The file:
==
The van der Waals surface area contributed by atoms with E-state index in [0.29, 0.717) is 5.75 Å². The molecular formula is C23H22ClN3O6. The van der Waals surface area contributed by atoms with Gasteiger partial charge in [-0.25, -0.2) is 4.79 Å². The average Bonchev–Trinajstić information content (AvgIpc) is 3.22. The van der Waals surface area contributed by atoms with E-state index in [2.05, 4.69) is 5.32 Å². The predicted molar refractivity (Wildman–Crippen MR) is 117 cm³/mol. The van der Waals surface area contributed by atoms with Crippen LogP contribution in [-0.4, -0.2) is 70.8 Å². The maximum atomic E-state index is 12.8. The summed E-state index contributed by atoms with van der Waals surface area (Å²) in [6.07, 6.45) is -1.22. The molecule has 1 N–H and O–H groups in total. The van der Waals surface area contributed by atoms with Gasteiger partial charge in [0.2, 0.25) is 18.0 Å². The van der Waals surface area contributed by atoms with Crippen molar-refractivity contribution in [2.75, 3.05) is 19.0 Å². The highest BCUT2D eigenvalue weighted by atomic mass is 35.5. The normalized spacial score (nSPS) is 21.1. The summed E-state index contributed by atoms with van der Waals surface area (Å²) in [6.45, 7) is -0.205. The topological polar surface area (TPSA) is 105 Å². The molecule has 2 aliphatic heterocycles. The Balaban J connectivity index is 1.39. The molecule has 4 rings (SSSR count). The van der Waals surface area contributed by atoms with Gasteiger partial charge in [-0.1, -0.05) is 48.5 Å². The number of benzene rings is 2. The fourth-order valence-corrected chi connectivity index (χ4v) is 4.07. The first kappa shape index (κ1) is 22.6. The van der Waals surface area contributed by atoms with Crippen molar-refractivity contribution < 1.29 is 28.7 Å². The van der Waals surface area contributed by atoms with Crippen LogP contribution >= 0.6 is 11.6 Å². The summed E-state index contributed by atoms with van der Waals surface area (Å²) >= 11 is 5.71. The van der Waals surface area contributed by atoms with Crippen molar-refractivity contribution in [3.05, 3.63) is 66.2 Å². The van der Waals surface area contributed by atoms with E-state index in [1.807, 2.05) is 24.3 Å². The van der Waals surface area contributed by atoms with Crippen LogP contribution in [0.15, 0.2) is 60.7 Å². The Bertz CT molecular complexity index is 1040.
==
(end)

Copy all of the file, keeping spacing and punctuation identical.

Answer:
The van der Waals surface area contributed by atoms with E-state index in [0.29, 0.717) is 5.75 Å². The molecular formula is C23H22ClN3O6. The van der Waals surface area contributed by atoms with Gasteiger partial charge in [-0.25, -0.2) is 4.79 Å². The average Bonchev–Trinajstić information content (AvgIpc) is 3.22. The van der Waals surface area contributed by atoms with E-state index in [2.05, 4.69) is 5.32 Å². The predicted molar refractivity (Wildman–Crippen MR) is 117 cm³/mol. The van der Waals surface area contributed by atoms with Crippen LogP contribution in [-0.4, -0.2) is 70.8 Å². The maximum atomic E-state index is 12.8. The summed E-state index contributed by atoms with van der Waals surface area (Å²) in [6.07, 6.45) is -1.22. The molecule has 1 N–H and O–H groups in total. The van der Waals surface area contributed by atoms with Gasteiger partial charge in [0.2, 0.25) is 18.0 Å². The van der Waals surface area contributed by atoms with Crippen molar-refractivity contribution in [2.75, 3.05) is 19.0 Å². The highest BCUT2D eigenvalue weighted by atomic mass is 35.5. The normalized spacial score (nSPS) is 21.1. The summed E-state index contributed by atoms with van der Waals surface area (Å²) in [6.45, 7) is -0.205. The topological polar surface area (TPSA) is 105 Å². The molecule has 2 aliphatic heterocycles. The Balaban J connectivity index is 1.39. The molecule has 4 rings (SSSR count). The van der Waals surface area contributed by atoms with Gasteiger partial charge in [-0.1, -0.05) is 48.5 Å². The number of benzene rings is 2. The fourth-order valence-corrected chi connectivity index (χ4v) is 4.07. The first kappa shape index (κ1) is 22.6. The van der Waals surface area contributed by atoms with Crippen molar-refractivity contribution < 1.29 is 28.7 Å². The van der Waals surface area contributed by atoms with Crippen LogP contribution >= 0.6 is 11.6 Å². The summed E-state index contributed by atoms with van der Waals surface area (Å²) >= 11 is 5.71. The van der Waals surface area contributed by atoms with Crippen molar-refractivity contribution in [3.05, 3.63) is 66.2 Å². The van der Waals surface area contributed by atoms with E-state index in [1.807, 2.05) is 24.3 Å². The van der Waals surface area contributed by atoms with Crippen LogP contribution in [0.15, 0.2) is 60.7 Å². The Bertz CT molecular complexity index is 1040.